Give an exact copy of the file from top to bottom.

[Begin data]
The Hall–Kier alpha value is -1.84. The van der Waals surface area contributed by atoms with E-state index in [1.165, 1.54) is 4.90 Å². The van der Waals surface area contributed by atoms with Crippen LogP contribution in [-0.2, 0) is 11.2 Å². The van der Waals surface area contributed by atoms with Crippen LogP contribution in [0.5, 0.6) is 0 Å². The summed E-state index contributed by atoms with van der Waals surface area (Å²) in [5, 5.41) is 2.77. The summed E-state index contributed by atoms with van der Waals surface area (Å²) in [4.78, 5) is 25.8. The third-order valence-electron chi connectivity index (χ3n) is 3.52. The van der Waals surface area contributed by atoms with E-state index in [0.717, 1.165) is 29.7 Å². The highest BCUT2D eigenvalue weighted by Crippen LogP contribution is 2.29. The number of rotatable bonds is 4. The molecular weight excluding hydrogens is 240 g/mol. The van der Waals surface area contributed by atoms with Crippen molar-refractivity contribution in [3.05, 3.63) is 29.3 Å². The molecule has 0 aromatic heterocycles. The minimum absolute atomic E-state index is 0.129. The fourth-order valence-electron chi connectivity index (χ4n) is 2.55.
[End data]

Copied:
The Hall–Kier alpha value is -1.84. The van der Waals surface area contributed by atoms with E-state index in [1.165, 1.54) is 4.90 Å². The van der Waals surface area contributed by atoms with Crippen LogP contribution in [-0.2, 0) is 11.2 Å². The van der Waals surface area contributed by atoms with Crippen LogP contribution in [0.5, 0.6) is 0 Å². The summed E-state index contributed by atoms with van der Waals surface area (Å²) in [5, 5.41) is 2.77. The summed E-state index contributed by atoms with van der Waals surface area (Å²) in [4.78, 5) is 25.8. The third-order valence-electron chi connectivity index (χ3n) is 3.52. The van der Waals surface area contributed by atoms with E-state index in [0.717, 1.165) is 29.7 Å². The highest BCUT2D eigenvalue weighted by Crippen LogP contribution is 2.29. The number of rotatable bonds is 4. The molecular weight excluding hydrogens is 240 g/mol. The van der Waals surface area contributed by atoms with Crippen molar-refractivity contribution in [3.05, 3.63) is 29.3 Å². The molecule has 0 aromatic heterocycles. The minimum absolute atomic E-state index is 0.129. The fourth-order valence-electron chi connectivity index (χ4n) is 2.55.